There are difficult technical challenges we deal with every day in the foundries, but one of the most insidious challenges we face is fear. It’s not just fear of GMOs, although that can certainly limit the scope of conversations around biological engineering, but rather the fear that the industry has of consumer fear and backlash.
This fear-of-fear-itself is what the sociologist of science Claire Marris has termed “synbio-phobia-phobia” , and I think it is a really useful concept for understanding how the field thoughts about consumer engagement and, indeed, the very future of this industry. Fear of consumer backlash leads to counterproductive secrecy, misguided PR campaigns aimed at allaying fears or defending science rather than forging connections, and, at worst, leads companies to halt or alter the course of technological development.
What is your role as creative director in a biotechnology company?
At the last SynBioBeta meeting in San Francisco, Suzanne Lee—Chief Creative Officer of Modern Meadow—and I had a fireside chat moderated by Dan Grushkin—founder of the Biodesign Challenge. During that conversation, Suzanne and I dove into the question of what it is that a creative team does at a biotechnology company.
It was a really interesting conversation because we realized that for both of us, the creative team is the interface between the technology and the wider world: How will a consumer interact with a biodesigned object? How do we communicate what is happening today and the future potential of biological design? How do we design something that is beautiful?
In engineering, you’ll often hear that technology is value-neutral, but the design is always deeply embedded within our values. To design something is to make a claim about what we think is good design, and to ask others whether they agree. That’s the role of designers and creative teams in biotechnology.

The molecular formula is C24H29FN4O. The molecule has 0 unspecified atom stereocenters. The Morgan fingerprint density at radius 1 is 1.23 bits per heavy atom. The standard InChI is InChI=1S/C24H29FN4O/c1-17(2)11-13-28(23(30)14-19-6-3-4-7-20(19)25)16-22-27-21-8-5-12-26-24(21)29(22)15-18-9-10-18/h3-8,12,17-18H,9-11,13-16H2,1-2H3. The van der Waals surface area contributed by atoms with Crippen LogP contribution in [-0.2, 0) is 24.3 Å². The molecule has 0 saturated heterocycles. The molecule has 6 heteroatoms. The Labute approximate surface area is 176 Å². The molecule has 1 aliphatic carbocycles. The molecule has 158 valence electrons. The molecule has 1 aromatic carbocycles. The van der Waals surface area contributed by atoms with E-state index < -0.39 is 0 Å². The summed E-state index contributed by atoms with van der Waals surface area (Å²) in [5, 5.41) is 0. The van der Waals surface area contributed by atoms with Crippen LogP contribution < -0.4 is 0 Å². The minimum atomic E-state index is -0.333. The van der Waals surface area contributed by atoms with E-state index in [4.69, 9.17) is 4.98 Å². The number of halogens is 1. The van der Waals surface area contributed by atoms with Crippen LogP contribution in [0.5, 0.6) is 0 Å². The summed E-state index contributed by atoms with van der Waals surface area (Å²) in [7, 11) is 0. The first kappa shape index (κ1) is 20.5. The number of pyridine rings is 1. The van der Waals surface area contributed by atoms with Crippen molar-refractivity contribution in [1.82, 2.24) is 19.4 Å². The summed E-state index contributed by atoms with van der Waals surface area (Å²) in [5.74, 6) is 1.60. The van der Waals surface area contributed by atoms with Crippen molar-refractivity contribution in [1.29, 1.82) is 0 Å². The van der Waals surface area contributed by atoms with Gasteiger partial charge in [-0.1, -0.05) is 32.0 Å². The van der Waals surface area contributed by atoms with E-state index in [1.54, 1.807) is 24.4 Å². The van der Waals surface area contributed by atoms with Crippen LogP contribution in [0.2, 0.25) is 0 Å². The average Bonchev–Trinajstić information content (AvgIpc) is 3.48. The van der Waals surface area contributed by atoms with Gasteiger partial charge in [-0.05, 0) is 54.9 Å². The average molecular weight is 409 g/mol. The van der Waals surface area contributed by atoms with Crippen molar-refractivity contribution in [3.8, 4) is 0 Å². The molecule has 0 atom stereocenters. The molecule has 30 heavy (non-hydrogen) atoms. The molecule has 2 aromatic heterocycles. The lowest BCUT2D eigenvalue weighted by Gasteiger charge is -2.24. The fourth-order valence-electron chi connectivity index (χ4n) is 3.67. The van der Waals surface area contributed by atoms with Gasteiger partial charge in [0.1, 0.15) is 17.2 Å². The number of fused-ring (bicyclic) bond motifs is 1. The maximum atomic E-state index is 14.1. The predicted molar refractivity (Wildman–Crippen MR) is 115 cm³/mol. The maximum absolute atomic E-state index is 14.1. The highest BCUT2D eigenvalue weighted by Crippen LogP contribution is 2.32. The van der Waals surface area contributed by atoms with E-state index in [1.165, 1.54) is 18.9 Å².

What direction do you see taking Ginkgo Bioworks into?
In the near term, we’re looking forward to the construction of Bioworks3 and continuing to work with our customers to deliver products powered by biology. In the long term, we look to what biology can do and imagine if our technology could have the same power. Imagine if your iPhone screen could heal itself after a crack. Imagine if factories looked more like farms, where products could grow.
BIOFABRICATE is the annual summit for the emerging world of grown materials held in New York City in November. What impact do you think the conference is going to have on the future of materials?
This year’s biofabricate conference was a revelation. It was the first time that Biodesign didn’t feel like something on the fringes of an academic discipline but rather at the heart of a new wave of technology. What was most inspiring was how sharp artistic and political critique was integrated alongside product launches from international brands, ensuring that the future of biodesign will maintain the values that animated the field from the start, questioning how the technology is imagined, how the stories are told and how the technology is deployed.
What biotechnical invention do you think will have more social acceptance or impact in real life in a not-too-distant future?
The Biofabricate conference showed the intersection of biology and design having a tremendous impact in the field of materials. New textiles like spider silk produced via fermentation of genetically engineered microbes are being adopted by brands like Adidas, Patagonia, Lexus and North Face.
In the next year, people outside the lab are going to be able to hold and interact with the products of next-generation biotechnology in this incredibly tangible way. That tangibility will bring the conversation about genetic engineering out of the realm of the molecular and give it a reality that will be difficult to ignore. Genetic engineering is having an impact that you’ll be able to touch, see, smell and taste.